TimeXtender transfers and cleans data, resulting in a populated table. After the execution is complete the table can be previewed or queried. Execution can be initiated manually or run on a schedule. TimeXtender can execute multiple threads of data simultaneously (configured by editing the default execution package).

  1. Differential Deployment: When enabled, TimeXtender calculates what steps require deployment (e.g. altering the raw table, or updating the data cleansing procedure.) and selects only those steps for deployment. When disabled, all steps are deployed.
  2. Managed Deployment : When enabled, TimeXtender calculates dependencies and deploys the objects in the optimal order. When disabled, you need to ensure objects are deployed in the correct order.

During the deployment and execution TimeXtender generates multiple objects in SQL and can be viewed in SSMS. The table name without the postfix is the valid table.

The following postfix tables are generated by TimeXtender as seen in the gif.

  1. _R Postfix: The table contains all the raw data.
  2. _T Postfix: The table contains all the transformations.
  3. _L Postfix: The table contains the logs and error.
  4. _M Postfix: The table contains all the messages.

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Dimensional Modeling

What is dimensional modeling?

It's a well-established method for modeling large amounts of data to be efficient for analysis, more easily understood, and resistant to changing data source models. In order to understand dimensional modeling, you must first understand how most software stores data.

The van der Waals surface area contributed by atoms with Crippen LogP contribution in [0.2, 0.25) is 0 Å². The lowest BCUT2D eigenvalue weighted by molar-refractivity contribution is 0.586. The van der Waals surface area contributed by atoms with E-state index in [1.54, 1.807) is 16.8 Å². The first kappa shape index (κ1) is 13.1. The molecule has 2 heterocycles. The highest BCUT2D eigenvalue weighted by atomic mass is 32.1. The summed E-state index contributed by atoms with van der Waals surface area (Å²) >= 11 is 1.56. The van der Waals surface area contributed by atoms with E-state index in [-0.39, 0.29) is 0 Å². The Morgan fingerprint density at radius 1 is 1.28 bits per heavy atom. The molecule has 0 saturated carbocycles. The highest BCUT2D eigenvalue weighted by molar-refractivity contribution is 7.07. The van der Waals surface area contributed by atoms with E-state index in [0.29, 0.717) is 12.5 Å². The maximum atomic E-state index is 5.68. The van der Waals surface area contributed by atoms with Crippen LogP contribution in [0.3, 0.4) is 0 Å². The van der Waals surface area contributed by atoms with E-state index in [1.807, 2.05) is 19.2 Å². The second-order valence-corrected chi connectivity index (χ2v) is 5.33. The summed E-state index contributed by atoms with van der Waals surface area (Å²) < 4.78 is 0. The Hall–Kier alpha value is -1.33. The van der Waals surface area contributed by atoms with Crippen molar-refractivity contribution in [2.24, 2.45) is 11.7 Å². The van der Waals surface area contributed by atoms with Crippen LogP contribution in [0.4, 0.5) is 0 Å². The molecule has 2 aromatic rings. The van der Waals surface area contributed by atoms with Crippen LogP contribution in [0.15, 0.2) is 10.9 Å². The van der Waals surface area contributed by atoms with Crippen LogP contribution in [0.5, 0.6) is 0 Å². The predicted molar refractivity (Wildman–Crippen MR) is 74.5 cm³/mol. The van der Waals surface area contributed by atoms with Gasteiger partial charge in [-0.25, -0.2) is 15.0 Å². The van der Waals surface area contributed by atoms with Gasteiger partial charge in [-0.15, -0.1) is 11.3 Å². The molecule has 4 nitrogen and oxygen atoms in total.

the normalized model

For software to effectively record data input by its users, it must reduce the number of locations where data is recorded. To do this application developers use a database design known as 3rd Normal form, or a normalized model. This approach reduces data redundancies by dividing data into many, separate tables. This way an update performed by the application only touches the database in a single location.

In the image here, each box represents a separate but related table in the normalized AdventureWorks database.

This model may be efficient for software systems, but much more difficult for humans to understand and analyze.


Denormalization is the process of combining related data from multiple tables by repeating lower cardinality values in a single table. If we take the Product and Product Category tables as an example, the normalized model lists Products, Product categories, and Product subcategories only once in their associated tables.